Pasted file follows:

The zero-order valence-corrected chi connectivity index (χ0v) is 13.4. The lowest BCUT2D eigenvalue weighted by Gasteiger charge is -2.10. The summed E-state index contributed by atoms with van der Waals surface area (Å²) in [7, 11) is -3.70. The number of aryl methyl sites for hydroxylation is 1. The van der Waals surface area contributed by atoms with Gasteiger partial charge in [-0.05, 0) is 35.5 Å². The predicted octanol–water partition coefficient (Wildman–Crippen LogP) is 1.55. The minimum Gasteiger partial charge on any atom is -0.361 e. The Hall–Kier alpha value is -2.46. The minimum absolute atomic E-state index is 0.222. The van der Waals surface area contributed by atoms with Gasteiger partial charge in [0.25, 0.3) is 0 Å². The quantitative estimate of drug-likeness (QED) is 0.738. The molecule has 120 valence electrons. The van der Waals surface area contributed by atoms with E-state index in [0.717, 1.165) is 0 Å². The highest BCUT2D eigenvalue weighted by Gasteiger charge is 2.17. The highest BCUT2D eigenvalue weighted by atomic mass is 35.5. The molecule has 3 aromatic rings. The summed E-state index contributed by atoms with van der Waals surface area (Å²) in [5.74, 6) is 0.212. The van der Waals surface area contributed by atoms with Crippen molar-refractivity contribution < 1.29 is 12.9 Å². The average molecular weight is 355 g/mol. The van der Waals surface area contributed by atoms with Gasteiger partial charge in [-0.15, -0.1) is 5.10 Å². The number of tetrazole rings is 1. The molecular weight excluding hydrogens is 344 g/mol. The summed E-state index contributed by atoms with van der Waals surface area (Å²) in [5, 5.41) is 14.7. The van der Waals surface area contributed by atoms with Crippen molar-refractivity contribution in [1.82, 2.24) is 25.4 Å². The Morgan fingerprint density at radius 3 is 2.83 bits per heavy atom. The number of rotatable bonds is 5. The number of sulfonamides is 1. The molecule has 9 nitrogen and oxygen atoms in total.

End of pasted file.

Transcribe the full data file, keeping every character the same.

The zero-order valence-corrected chi connectivity index (χ0v) is 13.4. The lowest BCUT2D eigenvalue weighted by Gasteiger charge is -2.10. The summed E-state index contributed by atoms with van der Waals surface area (Å²) in [7, 11) is -3.70. The number of aryl methyl sites for hydroxylation is 1. The van der Waals surface area contributed by atoms with Gasteiger partial charge in [-0.05, 0) is 35.5 Å². The predicted octanol–water partition coefficient (Wildman–Crippen LogP) is 1.55. The minimum Gasteiger partial charge on any atom is -0.361 e. The Hall–Kier alpha value is -2.46. The minimum absolute atomic E-state index is 0.222. The van der Waals surface area contributed by atoms with Gasteiger partial charge in [0.25, 0.3) is 0 Å². The quantitative estimate of drug-likeness (QED) is 0.738. The molecule has 120 valence electrons. The van der Waals surface area contributed by atoms with E-state index in [0.717, 1.165) is 0 Å². The highest BCUT2D eigenvalue weighted by Gasteiger charge is 2.17. The highest BCUT2D eigenvalue weighted by atomic mass is 35.5. The molecule has 3 aromatic rings. The summed E-state index contributed by atoms with van der Waals surface area (Å²) in [5.74, 6) is 0.212. The van der Waals surface area contributed by atoms with Crippen molar-refractivity contribution < 1.29 is 12.9 Å². The average molecular weight is 355 g/mol. The van der Waals surface area contributed by atoms with Gasteiger partial charge in [-0.15, -0.1) is 5.10 Å². The number of tetrazole rings is 1. The molecular weight excluding hydrogens is 344 g/mol. The summed E-state index contributed by atoms with van der Waals surface area (Å²) in [5, 5.41) is 14.7. The van der Waals surface area contributed by atoms with Crippen molar-refractivity contribution in [1.82, 2.24) is 25.4 Å². The Morgan fingerprint density at radius 3 is 2.83 bits per heavy atom. The number of rotatable bonds is 5. The number of sulfonamides is 1. The molecule has 9 nitrogen and oxygen atoms in total.